On a snowy Christmas Eve over three
hundred years ago, Count Zinzendorf, the leader of the Moravians,
took shelter in the little town's one log dwelling. Noting that
humans and beasts shared the same roof, as they had on that first
Christmas in Bethlehem in Judea, the Count snatched up his candle
and led the way to the stable, singing:
As the strains of the Moravian hymn
died away, he turned to his followers and said, "The name of this
place is Bethlehem." It has been ever since.
Moravians have always been devout,
and through many years and troubled times their faith has expressed
itself in kindly hospitality in the name of Christ as well as in
worship of Him. From their earliest days in the wilderness the
Moravians have offered food and shelter to all comers, whether they
were Indians, Revolutionary soldiers, or the Marquis de Lafayette.
And because Christmas is the climax of their year, generations of
Bethlehem housewives have toiled long and lovingly to make the
Christmas holidays memorable.
There is much visiting around at
Christmas time in Bethlehem, and Bethlehem still is hospitable. Thus
cakes and wine are frequently brought forth and the Moravians have
developed Christmas cookies to superlative perfection.
Recipes for the
famous Moravian cakes and cookies are passed from family to family,
just as the same cookie cutters have been preserved from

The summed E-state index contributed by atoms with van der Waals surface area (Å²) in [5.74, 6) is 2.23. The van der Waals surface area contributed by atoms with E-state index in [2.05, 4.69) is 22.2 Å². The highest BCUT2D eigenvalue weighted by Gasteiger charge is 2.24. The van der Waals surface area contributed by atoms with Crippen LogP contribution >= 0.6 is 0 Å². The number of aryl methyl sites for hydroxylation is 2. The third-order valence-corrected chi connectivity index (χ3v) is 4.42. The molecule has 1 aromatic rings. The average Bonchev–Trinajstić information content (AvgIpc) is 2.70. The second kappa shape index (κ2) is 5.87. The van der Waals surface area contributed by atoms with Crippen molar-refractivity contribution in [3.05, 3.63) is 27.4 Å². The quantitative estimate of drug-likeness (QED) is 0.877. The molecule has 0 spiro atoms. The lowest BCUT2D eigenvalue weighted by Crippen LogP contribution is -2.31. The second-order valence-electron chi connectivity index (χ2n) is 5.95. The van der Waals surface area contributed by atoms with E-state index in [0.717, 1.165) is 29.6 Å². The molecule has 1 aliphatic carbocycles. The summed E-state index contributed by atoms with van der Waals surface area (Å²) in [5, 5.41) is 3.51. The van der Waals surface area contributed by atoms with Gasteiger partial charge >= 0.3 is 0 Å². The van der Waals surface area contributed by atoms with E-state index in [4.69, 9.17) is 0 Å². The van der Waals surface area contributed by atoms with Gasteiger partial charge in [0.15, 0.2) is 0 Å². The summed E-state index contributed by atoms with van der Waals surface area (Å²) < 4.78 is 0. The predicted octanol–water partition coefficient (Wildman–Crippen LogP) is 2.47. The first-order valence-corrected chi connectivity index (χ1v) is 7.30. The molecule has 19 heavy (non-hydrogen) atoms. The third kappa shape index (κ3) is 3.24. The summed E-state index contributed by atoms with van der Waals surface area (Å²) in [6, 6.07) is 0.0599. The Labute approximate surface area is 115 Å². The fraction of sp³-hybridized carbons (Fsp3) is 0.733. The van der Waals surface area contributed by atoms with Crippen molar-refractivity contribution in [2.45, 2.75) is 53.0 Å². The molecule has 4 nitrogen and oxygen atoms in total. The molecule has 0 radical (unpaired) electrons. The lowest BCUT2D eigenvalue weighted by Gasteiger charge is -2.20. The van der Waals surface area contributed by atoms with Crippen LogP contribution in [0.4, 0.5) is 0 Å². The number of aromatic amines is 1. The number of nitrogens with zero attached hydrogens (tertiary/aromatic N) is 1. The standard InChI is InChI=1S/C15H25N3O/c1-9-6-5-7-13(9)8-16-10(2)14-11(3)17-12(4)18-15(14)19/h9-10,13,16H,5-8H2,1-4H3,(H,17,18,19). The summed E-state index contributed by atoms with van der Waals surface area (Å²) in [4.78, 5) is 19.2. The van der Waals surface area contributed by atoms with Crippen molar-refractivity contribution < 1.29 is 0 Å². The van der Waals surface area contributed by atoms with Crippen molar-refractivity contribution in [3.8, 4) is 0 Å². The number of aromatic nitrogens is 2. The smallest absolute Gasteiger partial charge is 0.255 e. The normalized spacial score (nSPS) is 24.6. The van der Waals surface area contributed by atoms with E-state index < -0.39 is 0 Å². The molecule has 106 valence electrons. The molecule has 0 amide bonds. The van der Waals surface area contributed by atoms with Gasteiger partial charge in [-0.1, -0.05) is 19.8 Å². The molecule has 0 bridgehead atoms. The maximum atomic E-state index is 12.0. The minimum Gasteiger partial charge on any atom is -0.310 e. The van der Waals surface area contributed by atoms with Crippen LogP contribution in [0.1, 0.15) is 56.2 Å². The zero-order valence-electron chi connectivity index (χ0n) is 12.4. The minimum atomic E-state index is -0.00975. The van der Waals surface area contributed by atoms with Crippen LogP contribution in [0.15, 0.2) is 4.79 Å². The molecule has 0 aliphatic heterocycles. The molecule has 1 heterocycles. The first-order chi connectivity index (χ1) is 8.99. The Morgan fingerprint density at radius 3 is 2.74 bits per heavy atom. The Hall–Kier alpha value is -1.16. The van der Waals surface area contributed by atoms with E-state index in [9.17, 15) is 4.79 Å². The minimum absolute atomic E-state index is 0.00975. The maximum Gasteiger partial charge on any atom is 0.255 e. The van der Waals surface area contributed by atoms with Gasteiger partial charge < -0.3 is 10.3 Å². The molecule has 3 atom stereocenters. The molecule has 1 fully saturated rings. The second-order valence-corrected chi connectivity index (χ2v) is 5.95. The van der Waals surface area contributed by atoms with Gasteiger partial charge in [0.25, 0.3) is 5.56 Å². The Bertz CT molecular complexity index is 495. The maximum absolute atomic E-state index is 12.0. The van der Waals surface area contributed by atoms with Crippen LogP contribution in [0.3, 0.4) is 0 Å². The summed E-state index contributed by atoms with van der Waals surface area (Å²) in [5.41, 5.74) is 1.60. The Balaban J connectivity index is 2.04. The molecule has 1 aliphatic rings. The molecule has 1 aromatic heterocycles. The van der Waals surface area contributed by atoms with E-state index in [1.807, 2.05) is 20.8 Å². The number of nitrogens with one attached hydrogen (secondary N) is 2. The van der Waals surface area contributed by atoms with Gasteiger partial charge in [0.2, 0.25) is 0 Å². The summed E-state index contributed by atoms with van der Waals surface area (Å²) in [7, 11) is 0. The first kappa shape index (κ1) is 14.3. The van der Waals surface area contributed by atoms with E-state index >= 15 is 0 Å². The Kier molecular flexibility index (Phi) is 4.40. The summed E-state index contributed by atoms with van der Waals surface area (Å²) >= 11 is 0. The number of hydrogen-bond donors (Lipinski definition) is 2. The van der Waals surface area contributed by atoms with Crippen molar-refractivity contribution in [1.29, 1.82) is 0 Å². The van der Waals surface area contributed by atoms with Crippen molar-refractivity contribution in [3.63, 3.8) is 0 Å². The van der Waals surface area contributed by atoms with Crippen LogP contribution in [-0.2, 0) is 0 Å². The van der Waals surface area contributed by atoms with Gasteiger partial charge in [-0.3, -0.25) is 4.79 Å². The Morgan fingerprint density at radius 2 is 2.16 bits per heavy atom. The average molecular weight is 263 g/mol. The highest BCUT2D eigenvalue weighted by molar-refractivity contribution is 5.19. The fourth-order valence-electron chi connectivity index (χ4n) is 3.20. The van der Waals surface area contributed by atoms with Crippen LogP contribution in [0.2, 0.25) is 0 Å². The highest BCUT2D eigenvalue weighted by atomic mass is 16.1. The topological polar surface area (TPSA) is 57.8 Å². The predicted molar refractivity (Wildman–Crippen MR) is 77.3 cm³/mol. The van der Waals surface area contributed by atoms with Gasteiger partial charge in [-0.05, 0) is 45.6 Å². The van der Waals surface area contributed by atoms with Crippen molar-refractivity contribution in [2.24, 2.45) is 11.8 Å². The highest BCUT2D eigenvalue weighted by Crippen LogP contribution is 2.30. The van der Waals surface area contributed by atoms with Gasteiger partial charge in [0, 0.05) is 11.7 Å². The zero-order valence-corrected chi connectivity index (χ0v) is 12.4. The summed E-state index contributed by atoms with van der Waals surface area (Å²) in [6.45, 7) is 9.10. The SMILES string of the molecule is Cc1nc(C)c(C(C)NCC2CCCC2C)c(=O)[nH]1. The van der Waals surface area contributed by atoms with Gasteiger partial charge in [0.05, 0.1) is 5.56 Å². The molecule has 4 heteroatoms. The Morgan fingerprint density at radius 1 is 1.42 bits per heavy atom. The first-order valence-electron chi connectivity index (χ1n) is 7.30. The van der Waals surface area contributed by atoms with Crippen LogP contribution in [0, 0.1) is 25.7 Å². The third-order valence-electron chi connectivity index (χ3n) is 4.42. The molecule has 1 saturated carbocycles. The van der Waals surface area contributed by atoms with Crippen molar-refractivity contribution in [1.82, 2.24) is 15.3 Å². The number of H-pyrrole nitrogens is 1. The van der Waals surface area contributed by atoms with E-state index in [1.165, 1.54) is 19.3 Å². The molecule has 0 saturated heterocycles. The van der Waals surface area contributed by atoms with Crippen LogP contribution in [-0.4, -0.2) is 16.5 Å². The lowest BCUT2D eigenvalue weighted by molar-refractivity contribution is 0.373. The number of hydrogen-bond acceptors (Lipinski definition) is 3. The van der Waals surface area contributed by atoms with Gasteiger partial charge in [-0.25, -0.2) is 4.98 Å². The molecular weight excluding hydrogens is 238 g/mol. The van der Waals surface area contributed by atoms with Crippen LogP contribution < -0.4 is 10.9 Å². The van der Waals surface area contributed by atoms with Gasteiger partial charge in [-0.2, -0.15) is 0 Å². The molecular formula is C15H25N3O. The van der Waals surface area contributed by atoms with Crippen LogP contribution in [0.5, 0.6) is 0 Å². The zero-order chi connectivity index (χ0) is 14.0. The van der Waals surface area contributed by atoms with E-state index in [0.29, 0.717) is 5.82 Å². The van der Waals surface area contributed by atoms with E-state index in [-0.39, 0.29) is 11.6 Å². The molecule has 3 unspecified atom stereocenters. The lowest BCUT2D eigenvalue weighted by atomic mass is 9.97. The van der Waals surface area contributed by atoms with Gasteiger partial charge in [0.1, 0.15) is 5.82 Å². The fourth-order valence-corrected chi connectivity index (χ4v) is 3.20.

days and are still in use. The shape of a Moravian cookie is a
reasonably indication of its content, since probably it has been
made in the same shape with the same ingredients for a century or
It is true that some modern
innovations may have made their way into the Christmas cookie field,
but it would be considered a shabby household in Bethlehem that must
resort to brownies or hermits for Christmas, when there are so many
traditional recipes that are intricate and delicious. There used to
be a saying in Bethlehem that you could estimate not only the
housewife's culinary skill but the family's financial status from
the quantity and variety of its Christmas cookies!
also the home of the Putz. Every family has a creche, as
elaborate and detailed as can be contrived, to place under the
Christmas tree. This Nativity scene, deriving from the German word
putzen, to decorate, has been shortened in Pennsylvania Dutch to
Putz and has come to mean
whatever-decorates-the-space-under-the-Christmas-tree. It is
particularly a creche, but the term may include a toy village or an
electric train, if the family wishes to elaborate. Putzing-visiting
around to see the Putzes-is a Bethlehem holiday custom.
It is also the occasion for the appearance of the holiday cookies
and for general good will.
Bethlehem's loveliest Christmas
custom by far is its candle-lighting service. This is beautiful and
deeply religious. Anyone who has ever seen how myriads of twinkling
candles can light a darkened church, who has whiffed the mingled
odors of beeswax and balsam, who has followed antiphonally a small
girl's singing of "Morning Star, O cheering sight ..." has
experienced one of the most moving Christmas services in the world.
Then, when he has passed through the
shining, candlelit gantlet of his singing neighbors and gone forth
into the snowy evening, he has been truly in Bethlehem at Christmas.